Hurricane Sandy Victims and Volunteers Making Do for Thanksgiving

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Volunteers from Astoria distribute food to needy and displaced residents on Beach 24th Street on November 20, 2012 in Far Rockaway, Queens, New York. More than three weeks after Superstorm Sandy hit the New York area, residents continue their restoration efforts in many affected areas in the New York region.
Photo: Bruce Bennett/Getty Images

Three weeks after Hurricane Sandy tore apart homes and families comes a holiday that's all about togetherness. In places like Staten Island and the Rockaways, the recovery has only just begun, but Thanksgiving won't be canceled so much as adjusted for the circumstances. With the help of aid groups like Occupy Sandy and the Red Cross, plus the generosity of neighbors and extended family, no one should be deprived a hot meal tomorrow.

"We're thankful we're together and we didn't go to a funeral," Kate Rigaut of Red Bank, New Jersey, told AM New York. She and her family will be spending the holiday with her sister, who "is hell-bent, she's having Thanksgiving come hell or, this year, literally, high water. But it doesn't matter whose house it is, it's that we're together," Rigaut said. "We'll hold each other up, and we'll get through this."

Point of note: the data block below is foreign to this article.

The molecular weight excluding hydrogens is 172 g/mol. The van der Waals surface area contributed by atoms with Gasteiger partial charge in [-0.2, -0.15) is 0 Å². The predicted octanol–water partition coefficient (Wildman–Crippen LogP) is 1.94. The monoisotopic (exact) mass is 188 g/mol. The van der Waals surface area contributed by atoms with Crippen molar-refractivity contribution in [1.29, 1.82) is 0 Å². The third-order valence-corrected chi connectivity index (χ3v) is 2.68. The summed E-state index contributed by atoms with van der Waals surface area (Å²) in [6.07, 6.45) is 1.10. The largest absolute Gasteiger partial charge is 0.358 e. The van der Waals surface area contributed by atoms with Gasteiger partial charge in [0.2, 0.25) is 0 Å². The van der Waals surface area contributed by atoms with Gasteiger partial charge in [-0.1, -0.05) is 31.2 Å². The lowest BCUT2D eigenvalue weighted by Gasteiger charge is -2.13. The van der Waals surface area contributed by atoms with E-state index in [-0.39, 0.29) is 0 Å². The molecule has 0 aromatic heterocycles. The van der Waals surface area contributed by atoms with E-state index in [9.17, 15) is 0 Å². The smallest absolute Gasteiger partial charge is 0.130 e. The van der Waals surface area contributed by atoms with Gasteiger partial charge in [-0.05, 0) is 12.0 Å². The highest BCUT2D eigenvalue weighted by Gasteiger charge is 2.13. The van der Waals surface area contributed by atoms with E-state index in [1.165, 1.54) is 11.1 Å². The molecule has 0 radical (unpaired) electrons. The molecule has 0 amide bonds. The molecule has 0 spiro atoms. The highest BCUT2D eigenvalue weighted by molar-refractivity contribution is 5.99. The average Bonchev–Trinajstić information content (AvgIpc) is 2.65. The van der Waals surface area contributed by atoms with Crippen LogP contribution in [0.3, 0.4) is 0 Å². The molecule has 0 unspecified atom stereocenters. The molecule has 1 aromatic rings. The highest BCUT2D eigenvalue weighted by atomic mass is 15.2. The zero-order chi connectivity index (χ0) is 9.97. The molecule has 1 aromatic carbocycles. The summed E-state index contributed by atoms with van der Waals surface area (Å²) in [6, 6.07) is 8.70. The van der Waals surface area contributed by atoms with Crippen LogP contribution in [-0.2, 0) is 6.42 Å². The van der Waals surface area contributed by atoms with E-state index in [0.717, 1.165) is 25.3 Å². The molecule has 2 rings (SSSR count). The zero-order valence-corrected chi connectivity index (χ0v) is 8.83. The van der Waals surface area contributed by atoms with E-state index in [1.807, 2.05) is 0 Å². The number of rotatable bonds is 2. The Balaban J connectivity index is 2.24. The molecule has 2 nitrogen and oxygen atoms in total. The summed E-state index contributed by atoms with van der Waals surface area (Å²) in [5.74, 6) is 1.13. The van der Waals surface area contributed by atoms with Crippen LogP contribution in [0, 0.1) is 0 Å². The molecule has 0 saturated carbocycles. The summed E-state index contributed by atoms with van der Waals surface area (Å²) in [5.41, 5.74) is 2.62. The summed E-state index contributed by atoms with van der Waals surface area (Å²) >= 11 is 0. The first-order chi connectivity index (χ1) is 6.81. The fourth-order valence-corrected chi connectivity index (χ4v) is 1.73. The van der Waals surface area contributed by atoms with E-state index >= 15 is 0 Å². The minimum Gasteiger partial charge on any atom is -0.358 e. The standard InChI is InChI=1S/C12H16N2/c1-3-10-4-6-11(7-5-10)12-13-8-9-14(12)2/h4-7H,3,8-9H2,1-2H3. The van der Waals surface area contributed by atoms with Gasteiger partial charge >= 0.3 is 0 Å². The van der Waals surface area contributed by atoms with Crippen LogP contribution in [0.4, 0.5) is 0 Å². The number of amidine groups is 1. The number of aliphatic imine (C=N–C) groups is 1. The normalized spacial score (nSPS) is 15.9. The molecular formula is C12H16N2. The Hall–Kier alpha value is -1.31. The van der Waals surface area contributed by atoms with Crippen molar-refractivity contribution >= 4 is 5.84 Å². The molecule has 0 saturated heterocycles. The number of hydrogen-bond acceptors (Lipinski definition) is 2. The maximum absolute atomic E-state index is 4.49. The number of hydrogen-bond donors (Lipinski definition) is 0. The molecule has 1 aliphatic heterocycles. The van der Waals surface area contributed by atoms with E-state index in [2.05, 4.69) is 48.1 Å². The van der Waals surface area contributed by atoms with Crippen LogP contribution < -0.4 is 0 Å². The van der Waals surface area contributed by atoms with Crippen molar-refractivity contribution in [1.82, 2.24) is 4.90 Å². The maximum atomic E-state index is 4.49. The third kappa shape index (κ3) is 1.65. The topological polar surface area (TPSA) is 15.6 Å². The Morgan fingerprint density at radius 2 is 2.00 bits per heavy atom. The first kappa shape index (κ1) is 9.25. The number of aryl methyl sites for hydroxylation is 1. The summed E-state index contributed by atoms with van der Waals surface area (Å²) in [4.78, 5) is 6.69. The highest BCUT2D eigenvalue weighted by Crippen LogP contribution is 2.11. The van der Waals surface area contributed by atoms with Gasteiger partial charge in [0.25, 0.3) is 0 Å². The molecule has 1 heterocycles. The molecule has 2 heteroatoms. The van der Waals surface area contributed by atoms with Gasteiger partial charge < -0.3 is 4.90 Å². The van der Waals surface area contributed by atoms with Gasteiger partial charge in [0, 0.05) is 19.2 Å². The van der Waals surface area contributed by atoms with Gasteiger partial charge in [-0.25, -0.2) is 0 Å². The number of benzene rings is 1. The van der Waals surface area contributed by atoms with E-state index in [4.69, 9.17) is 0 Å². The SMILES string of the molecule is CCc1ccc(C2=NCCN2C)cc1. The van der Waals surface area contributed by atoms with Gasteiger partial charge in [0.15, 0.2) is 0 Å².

"It's bittersweet," added a woman whose home in Rockaway was destroyed, "but to surround myself with familiar faces and friends and families and seeing their faces and know they're okay, that's what I'm thankful for."

Declarations of strength and optimism are common among the displaced. "It's the first time in a very long time it won't be in my house," 67-year-old Lorna Spiro said in the Wall Street Journal. Her Long Beach home is uninhabitable, but she's moved the meal to Mitchell's Diner in Oceanside. "And it makes me feel very sad. But otherwise I'm thrilled everyone is healthy, and we'll be together, meeting at the diner."

Charity efforts range in scale, but stretch from Coney Island to all across New Jersey. At Brooklyn's Gravesend Houses, which flooded, "preparations are under way this week for a makeshift Thanksgiving dinner" that will feed at least 350 residents. The roundly praised Occupy Sandy contingent will host a free feast tomorrow afternoon at St. Marks Church in Manhattan, while the Red Cross plans to serve 35,000 hot meals to those in need. Lowe's stores, the Journal reports, are getting things starting today, with the distribution of 22,000 meals from Boston Market to those affected by the storm.

"My house is gone along with basically everything I owned, but I am gonna have turkey on Thursday," said Rigaut, whose positivity is flat-out inspiring. "What more could I ask?"

For the lucky ones, a map of volunteer opportunities in New York can be found here.